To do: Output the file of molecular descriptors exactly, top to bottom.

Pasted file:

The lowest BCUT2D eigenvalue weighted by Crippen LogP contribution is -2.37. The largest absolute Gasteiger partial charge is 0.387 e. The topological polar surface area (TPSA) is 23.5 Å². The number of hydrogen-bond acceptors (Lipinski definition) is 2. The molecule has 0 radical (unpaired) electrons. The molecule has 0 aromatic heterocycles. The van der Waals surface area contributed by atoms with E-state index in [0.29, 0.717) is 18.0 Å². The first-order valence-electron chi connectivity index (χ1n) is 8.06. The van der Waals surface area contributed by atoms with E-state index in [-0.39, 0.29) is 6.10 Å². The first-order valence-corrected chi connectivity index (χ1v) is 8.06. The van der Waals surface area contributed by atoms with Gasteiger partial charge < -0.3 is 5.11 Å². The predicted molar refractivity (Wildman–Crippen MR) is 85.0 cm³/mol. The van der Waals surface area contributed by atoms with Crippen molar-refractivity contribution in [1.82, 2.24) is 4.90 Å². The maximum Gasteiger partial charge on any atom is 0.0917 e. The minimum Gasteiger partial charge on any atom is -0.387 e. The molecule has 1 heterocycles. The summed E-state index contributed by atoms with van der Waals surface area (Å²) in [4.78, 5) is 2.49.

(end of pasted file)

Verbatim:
The lowest BCUT2D eigenvalue weighted by Crippen LogP contribution is -2.37. The largest absolute Gasteiger partial charge is 0.387 e. The topological polar surface area (TPSA) is 23.5 Å². The number of hydrogen-bond acceptors (Lipinski definition) is 2. The molecule has 0 radical (unpaired) electrons. The molecule has 0 aromatic heterocycles. The van der Waals surface area contributed by atoms with E-state index in [0.29, 0.717) is 18.0 Å². The first-order valence-electron chi connectivity index (χ1n) is 8.06. The van der Waals surface area contributed by atoms with E-state index in [-0.39, 0.29) is 6.10 Å². The first-order valence-corrected chi connectivity index (χ1v) is 8.06. The van der Waals surface area contributed by atoms with Gasteiger partial charge < -0.3 is 5.11 Å². The predicted molar refractivity (Wildman–Crippen MR) is 85.0 cm³/mol. The van der Waals surface area contributed by atoms with Crippen molar-refractivity contribution in [1.82, 2.24) is 4.90 Å². The maximum Gasteiger partial charge on any atom is 0.0917 e. The minimum Gasteiger partial charge on any atom is -0.387 e. The molecule has 1 heterocycles. The summed E-state index contributed by atoms with van der Waals surface area (Å²) in [4.78, 5) is 2.49.